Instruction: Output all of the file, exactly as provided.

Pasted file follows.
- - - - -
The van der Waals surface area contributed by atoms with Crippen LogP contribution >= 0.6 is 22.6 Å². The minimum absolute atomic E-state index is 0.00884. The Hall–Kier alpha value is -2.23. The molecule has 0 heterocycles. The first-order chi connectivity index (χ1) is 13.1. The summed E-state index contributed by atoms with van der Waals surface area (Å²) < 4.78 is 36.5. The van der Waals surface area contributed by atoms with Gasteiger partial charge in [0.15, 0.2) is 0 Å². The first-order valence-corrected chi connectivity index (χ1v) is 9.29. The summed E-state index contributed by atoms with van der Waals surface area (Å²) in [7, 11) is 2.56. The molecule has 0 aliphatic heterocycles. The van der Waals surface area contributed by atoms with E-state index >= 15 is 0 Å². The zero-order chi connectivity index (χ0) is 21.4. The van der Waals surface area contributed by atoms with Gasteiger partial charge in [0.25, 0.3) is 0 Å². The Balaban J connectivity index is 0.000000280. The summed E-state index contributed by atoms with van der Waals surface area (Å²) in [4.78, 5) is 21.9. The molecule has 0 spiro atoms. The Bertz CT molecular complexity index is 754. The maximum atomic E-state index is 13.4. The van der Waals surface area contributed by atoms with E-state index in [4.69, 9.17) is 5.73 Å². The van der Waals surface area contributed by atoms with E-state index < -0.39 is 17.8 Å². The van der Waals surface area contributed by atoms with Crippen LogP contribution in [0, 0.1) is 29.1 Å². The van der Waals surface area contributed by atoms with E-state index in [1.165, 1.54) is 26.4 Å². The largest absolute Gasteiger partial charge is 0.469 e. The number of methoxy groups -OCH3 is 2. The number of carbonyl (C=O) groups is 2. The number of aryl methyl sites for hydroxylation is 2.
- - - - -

The van der Waals surface area contributed by atoms with Crippen LogP contribution >= 0.6 is 22.6 Å². The minimum absolute atomic E-state index is 0.00884. The Hall–Kier alpha value is -2.23. The molecule has 0 heterocycles. The first-order chi connectivity index (χ1) is 13.1. The summed E-state index contributed by atoms with van der Waals surface area (Å²) < 4.78 is 36.5. The van der Waals surface area contributed by atoms with Gasteiger partial charge in [0.15, 0.2) is 0 Å². The first-order valence-corrected chi connectivity index (χ1v) is 9.29. The summed E-state index contributed by atoms with van der Waals surface area (Å²) in [7, 11) is 2.56. The molecule has 0 aliphatic heterocycles. The van der Waals surface area contributed by atoms with E-state index >= 15 is 0 Å². The zero-order chi connectivity index (χ0) is 21.4. The van der Waals surface area contributed by atoms with Gasteiger partial charge in [0.25, 0.3) is 0 Å². The Balaban J connectivity index is 0.000000280. The summed E-state index contributed by atoms with van der Waals surface area (Å²) in [4.78, 5) is 21.9. The molecule has 0 spiro atoms. The Bertz CT molecular complexity index is 754. The maximum atomic E-state index is 13.4. The van der Waals surface area contributed by atoms with E-state index in [4.69, 9.17) is 5.73 Å². The van der Waals surface area contributed by atoms with E-state index < -0.39 is 17.8 Å². The van der Waals surface area contributed by atoms with Crippen LogP contribution in [0, 0.1) is 29.1 Å². The van der Waals surface area contributed by atoms with E-state index in [1.165, 1.54) is 26.4 Å². The largest absolute Gasteiger partial charge is 0.469 e. The number of methoxy groups -OCH3 is 2. The number of carbonyl (C=O) groups is 2. The number of aryl methyl sites for hydroxylation is 2.